CRYPTO PROTOCOLS EARNINGS & REVENUES
Earnings & revenues of different dApp & Blockchains in the Cryptoverse
What are dApp & Blockchain Earnings?
This chart shows the Top dApps (Decentralized Applications) & Blockchain protocols based on daily cumulative earnings. There is an option to toggle between 7D, 30D, 90D, 180D, 365D & historical all-time data
Earnings are calculated by taking the revenue minus token incentives.
The revenue is the share of fees that goes to the protocol’s treasury or directly to its tokenholders through e.g. a burn mechanism. The burn mechanism is similar to a stock buyback because it decreases the amount of tokens in circulation.
The token incentives refers to the token distribution within cryptocurrencies has come to be known as token economics, or, tokenomics for short. Depending on the token it may have a deflationary token model. In this model, there is a set number of tokens to be created, with that limit never being adjusted upward. Or it may follow and inflationary token model. An inflationary token will continuously be printed over time (provided to miners or stakers), with no capped limit of tokens that can ever be created.
How to use dApp & Blockchain Earnings?
This can be used to see which protocols are on course to become sound businesses and generating positive earnings.
Emitting tokens is of course an inherently unsustainable strategy. Money is not infinite, and liquidity mining programs are highly reflexive, losing their potency and effectiveness the longer they persist due to the perpetual sell-pressure they place on the token being emitted. Furthermore, the sell-pressure from token emissions often robs a protocol of the ability to capitalize itself, since DAO treasuries are often denominated in a protocol’s native token.
Every business has to produce profits eventually. The next era of Crypto will see winners in which protocols earnings flip from red to green, where their earnings outweigh their cost
DeFi Revenue by dApp Protocol
DeFi protocols’ revenues show amounts of money protocols generated for its users and token holders. This chart shows the annualized revenue of each protocol. We use the last 30 days to annualize. Revenues collected on Ethereum, Polygon, Avalanche, Arbitrum and Fantom are incorporated. The revenues are multiplied by a distribution coefficient to estimate the revenues accrued by the supply-side versus by the protocol.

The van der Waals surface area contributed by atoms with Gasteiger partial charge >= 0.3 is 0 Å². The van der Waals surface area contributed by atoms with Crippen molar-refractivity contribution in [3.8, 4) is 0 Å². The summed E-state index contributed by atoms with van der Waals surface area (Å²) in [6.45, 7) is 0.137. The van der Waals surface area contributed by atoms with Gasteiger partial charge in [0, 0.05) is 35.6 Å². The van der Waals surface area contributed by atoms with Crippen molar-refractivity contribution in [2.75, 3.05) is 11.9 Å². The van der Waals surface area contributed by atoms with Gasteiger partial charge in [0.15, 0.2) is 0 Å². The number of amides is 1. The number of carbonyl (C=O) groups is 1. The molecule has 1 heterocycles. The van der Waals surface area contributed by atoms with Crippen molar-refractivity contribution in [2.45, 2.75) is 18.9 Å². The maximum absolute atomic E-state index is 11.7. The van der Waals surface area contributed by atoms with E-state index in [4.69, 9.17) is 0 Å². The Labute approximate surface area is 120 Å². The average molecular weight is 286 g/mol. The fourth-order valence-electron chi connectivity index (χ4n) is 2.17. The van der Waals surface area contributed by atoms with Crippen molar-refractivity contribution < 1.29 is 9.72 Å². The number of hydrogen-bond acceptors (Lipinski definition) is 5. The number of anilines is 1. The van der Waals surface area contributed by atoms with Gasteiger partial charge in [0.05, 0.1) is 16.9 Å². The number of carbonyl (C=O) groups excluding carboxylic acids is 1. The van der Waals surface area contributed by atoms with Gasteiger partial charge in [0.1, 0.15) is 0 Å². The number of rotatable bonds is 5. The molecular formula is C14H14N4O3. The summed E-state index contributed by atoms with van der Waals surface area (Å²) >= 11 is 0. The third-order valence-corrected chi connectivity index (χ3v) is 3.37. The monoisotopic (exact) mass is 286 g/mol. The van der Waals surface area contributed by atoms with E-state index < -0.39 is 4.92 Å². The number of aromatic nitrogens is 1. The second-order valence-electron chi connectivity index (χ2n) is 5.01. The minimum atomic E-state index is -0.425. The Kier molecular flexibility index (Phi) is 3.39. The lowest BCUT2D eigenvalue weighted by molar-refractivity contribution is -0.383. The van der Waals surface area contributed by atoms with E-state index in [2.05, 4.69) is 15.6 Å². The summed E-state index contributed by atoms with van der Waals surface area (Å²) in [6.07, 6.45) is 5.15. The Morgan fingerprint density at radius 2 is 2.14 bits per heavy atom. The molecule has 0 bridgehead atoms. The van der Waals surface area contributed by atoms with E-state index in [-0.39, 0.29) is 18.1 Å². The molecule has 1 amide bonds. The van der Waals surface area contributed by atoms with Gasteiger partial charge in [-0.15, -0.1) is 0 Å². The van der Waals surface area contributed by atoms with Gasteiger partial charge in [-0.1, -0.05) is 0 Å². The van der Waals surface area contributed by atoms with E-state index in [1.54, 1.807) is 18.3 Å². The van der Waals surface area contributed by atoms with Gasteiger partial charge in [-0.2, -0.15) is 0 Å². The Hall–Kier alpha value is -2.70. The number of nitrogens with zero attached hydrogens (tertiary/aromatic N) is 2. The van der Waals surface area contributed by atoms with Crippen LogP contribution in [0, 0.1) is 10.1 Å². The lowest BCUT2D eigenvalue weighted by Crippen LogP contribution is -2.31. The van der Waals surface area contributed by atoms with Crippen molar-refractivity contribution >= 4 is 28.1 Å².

Note revenues will be higher than earnings as they do not take into account the cost of token emissions as earnings do, however they do help show the potential of a given protocol.
How to use DeFi Revenue
Supply side revenue is revenue for liquidity providers on the DeFi platform and shows which DeFi project is used the most.
Protocol revenue is revenue for the protocol and thus the token holders.
At present most fees go to the supply side & little is accrued to the protocol, there is speculation DeFi DAOs turn on the “fee-switch” in which the DAO could earn between 10-25% of LP fees for the pools in which it is turned on.
It is unclear what impact the fee switch would have on the protocols liquidity, as cutting into fees for liquidity providers could cause them to migrate to other platforms. This could worsen trade execution and therefore decrease volumes in the fiercely competitive DEX sector.
Defi MarketCap/Annualised Revenue Ratio
MarketCap/Revenue ratio compares DeFi protocols’ token marketcaps to its revenues. Annualized revenue is calculated based on the last month. Revenues collected on Ethereum, Polygon, Avalanche, Arbitrum and Fantom are incorporated.
How to use the Defi MarketCap/Annualised Revenue Ratio
This ratio factors in a protocol’s token price relative to its revenue to value companies and help determine whether they are overvalued or undervalued. It is essentially the same as the PS Ratio in stocks
PS ratio = Market cap/12 months sales (revenue)
Valuing a PS ratio – look at PS ratio compared to other tokens in DeFi.
The lower the ratio – token may be undervalued
The higher the ratio – token may be overpriced